In today’s dog-eat-dog world, office managers are always looking for ways to improve their employees’ performance. One new trend taking place nationwide does just that by injecting a little fun into the workplace – and to do it, they’re making “bring your pet to work” an everyday thing.
It’s just another day in the office for everyone at Chapin Hill Advisors, Inc., a financial planning and investment advisory firm in New York City.
The industry this firm belongs to has a markedly stodgy tradition. To break free of the stress that can boil over with the market, company managers decided to allow pets in the office.
“When I’m having a stressful day and the market is going haywire, and I’m like, ‘What am I doing?’ I just pet one of (the pets) and they automatically make me feel calm,” said Kathy Boyle, CHA founder and president.
According to a survey conducted by the American Pet Products Manufacturers Association (APPMA), 100 percent of U.S. companies they found that allowed pets, agreed that animals make the office environment more relaxing.
“Having an animal in the office brings a sense of joy, it brings a sense of fun,” said Boyle. “We work very hard and long hours, and being able to lighten it up is watching Paco run down the hallway chasing his ball. It brings a sense of joy, humanness and kindness.”
But it’s not all ball chasing and belly rubs, because having pets in the office can be complicated.
“You have an issue if you bring a cat; the dog is going to chase the cat.” Boyle said, “Dogs are the most ideal to bring to a firm like (CHA). But you will have rivalries and territories. You also have some issues about liabilities, employees getting in the middle of two dogs fighting.”
Those issues don’t compare to the work-life balance having a pet in the office can bring. Boyle said that she’s had a number of dogs who contracted cancer.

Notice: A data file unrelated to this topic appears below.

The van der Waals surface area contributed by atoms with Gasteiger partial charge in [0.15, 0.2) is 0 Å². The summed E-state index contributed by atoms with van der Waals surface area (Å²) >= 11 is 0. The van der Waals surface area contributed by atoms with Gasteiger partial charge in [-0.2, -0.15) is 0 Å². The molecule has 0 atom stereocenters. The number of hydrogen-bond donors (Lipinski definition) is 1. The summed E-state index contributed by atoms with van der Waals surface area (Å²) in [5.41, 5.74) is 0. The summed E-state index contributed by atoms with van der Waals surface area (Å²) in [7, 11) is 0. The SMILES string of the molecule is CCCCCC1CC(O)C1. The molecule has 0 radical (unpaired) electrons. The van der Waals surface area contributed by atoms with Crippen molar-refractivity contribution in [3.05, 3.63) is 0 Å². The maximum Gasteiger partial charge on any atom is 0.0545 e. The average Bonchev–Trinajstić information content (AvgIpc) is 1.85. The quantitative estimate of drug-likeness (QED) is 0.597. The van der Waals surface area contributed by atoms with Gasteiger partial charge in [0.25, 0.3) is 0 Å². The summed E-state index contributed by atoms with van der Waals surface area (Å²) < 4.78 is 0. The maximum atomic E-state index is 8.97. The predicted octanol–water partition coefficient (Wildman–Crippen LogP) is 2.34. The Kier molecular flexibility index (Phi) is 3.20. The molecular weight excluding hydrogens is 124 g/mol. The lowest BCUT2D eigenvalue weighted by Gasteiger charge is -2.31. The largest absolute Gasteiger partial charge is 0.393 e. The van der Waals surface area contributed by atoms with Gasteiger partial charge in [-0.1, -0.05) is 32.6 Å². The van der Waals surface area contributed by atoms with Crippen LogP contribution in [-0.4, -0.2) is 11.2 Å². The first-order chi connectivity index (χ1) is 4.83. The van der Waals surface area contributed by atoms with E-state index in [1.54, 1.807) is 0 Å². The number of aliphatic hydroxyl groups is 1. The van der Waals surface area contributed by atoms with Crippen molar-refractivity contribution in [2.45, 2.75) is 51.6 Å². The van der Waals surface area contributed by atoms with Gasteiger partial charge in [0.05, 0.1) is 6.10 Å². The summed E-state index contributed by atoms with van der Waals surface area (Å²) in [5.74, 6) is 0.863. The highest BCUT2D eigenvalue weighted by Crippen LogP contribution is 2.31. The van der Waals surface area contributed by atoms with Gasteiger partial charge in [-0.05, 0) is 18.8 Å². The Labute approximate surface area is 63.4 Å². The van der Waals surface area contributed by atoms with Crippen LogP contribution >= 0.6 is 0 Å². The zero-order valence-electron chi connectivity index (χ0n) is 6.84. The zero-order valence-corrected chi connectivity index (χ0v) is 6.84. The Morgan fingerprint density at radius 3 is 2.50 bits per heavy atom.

“If you know that they are down to the last few months you want to cherish and keep them closer to you, you want to see them more.” she said, “Where if you are working a million hours you wouldn’t see them in their last days.”
If your office wants to adopt pet friendly policies, Boyle says there are some rules to follow. She suggested that company considering this, ask:
“How big is your company going to be? It might be two of you and very casual and you each bring your dog but what if you get five more employees?”
She says setting a schedule for larger companies is key. You might want to allot each employee a day to bring their animal.
Being thoughtful about the issues is the only way to make the whole thing work, Boyle said. After all, not everyone has well behaved pets. You need to think about responsibility before hand, because with animals you never know what’s going to happen.
Some other things to think about:
- Does anyone have allergies?
- Establish “Off-limit pet zones.”
- Make sure employees bring documents proving pets are vaccinated.
- Tell employees to keep control of their animals at all times.
- Make a rotating pet schedule.
If you put these rules in place, chances are you’ll have a pet-friendly workplace in no time.
Summer Valley Veterinary Clinic
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